I enjoyed Donna Dale's rant last week in response to my article about anti-intellectualism in Scottish education, but her letter reveals serious misunderstanding of the argument I was advancing.
As my writings over many years will show, I have long regarded classroom teachers as the principal victims of the hostility to ideas among the educational establishment. Instead of being encouraged to think seriously about educational principles, teachers are initiated into a culture which is narrow in outlook and over-concerned with system maintenance rather than system development. They are permitted to ask "how" questions but not "why"
questions. Those teachers who show a capacity to think independently and critically are often regarded as troublemakers and passed over when it comes to promotion.
One consequence of this situation is a touchy, defensive "professionalism"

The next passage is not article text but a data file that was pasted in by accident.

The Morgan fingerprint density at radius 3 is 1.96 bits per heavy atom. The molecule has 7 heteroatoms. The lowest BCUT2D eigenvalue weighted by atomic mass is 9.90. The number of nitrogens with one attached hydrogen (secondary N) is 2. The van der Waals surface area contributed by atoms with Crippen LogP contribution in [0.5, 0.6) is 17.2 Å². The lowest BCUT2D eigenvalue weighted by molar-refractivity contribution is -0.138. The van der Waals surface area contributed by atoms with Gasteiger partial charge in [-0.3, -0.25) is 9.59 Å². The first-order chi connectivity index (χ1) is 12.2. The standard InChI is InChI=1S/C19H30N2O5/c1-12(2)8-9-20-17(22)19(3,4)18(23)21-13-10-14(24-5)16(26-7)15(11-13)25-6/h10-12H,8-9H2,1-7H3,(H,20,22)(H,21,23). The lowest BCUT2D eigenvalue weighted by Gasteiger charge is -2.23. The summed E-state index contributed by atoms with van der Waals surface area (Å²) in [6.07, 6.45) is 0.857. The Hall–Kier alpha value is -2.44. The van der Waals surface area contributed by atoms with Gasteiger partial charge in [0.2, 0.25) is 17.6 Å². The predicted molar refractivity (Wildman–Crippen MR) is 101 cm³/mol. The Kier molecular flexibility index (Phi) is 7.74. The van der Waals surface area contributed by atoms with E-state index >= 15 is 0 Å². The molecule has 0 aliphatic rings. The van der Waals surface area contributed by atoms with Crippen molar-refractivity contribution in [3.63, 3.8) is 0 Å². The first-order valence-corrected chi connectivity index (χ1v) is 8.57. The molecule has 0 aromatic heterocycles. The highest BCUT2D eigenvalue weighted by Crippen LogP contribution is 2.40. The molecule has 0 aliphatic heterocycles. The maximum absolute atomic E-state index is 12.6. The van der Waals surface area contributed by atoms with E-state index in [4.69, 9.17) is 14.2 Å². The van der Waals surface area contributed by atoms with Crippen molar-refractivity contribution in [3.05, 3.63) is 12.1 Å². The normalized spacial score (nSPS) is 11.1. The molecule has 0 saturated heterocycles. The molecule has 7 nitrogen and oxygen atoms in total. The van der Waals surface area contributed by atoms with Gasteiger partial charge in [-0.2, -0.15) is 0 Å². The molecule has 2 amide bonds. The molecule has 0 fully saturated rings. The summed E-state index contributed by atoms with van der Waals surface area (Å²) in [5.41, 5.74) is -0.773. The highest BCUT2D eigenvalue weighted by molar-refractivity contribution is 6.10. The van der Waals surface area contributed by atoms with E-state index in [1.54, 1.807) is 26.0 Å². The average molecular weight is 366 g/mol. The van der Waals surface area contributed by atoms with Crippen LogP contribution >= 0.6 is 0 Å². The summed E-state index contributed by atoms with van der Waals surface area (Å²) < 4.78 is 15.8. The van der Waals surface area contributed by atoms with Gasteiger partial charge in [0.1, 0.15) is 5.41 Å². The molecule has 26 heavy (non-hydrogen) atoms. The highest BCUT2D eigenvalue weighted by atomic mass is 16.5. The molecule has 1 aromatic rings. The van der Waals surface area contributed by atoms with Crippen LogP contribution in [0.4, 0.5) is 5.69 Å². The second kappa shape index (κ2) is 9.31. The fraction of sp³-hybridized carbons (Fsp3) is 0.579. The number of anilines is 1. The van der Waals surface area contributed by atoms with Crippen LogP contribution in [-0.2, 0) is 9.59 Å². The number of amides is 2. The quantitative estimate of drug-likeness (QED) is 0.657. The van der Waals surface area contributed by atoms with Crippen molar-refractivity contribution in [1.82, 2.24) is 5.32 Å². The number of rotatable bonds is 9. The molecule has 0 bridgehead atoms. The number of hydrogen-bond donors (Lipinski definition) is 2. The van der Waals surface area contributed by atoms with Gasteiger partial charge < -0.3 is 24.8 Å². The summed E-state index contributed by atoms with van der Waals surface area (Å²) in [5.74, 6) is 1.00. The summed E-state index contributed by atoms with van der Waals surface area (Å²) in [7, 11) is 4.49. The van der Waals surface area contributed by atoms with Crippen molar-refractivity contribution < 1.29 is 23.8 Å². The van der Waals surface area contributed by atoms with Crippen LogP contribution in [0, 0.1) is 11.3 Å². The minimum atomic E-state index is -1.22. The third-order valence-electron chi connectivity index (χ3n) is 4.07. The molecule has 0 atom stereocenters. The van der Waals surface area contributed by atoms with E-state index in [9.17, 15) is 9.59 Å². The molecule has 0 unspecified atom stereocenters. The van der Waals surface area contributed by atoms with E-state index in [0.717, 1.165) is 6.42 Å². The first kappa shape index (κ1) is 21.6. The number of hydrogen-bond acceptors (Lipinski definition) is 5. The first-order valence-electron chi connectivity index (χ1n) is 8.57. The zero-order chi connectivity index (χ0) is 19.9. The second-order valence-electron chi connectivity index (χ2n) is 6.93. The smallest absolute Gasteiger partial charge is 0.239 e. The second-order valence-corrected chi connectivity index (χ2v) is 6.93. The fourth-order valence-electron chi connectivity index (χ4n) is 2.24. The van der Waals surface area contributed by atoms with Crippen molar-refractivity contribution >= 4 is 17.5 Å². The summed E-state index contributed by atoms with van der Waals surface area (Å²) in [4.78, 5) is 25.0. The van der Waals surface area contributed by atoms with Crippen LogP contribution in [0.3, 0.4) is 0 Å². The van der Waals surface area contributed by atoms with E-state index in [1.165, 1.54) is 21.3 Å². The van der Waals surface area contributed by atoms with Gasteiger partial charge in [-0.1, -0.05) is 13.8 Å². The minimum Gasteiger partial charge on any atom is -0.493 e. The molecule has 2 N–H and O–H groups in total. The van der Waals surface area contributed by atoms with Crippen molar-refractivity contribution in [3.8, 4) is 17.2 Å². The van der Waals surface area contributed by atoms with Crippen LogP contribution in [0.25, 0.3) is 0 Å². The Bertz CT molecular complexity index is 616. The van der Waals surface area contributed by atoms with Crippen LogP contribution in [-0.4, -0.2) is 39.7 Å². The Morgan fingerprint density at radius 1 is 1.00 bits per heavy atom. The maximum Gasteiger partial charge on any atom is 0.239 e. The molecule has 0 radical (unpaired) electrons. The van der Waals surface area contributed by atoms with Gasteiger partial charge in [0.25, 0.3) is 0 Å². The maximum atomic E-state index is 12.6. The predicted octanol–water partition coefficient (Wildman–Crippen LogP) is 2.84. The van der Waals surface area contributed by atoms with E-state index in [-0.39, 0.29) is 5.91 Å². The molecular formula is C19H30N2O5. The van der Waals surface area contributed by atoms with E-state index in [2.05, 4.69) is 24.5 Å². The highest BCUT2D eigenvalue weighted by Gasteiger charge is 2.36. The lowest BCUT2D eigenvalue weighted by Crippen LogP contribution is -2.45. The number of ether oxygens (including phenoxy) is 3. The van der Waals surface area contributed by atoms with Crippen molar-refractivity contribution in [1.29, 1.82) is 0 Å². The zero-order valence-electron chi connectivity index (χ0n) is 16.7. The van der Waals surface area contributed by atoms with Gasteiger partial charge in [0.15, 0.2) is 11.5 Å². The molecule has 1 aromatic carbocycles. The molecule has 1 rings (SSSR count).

in which any attempt to raise challenging issues is portrayed as some kind of outrageous assault on the integrity of practitioners. Thus, instead of engaging with the points I made, Donna Dale chooses to characterise them as patronising, offensive and insulting.
She slips in a jibe about my chairing of the national chartered teacher conferences. I am sure she will be aware that there is an important and ongoing debate about the relative importance of academic and experiential components in the CT programme. I would have been interested to hear her views, and would have been more impres-sed by her stance if she had given specific examples of "blue skies" thinking to counter my claim that there is a strong vein of anti-intellectualism among the leadership class.
However, at least I provoked her into hitting the keys on her computer keyboard - and that's better than passivity.
School of Education, University of Paisley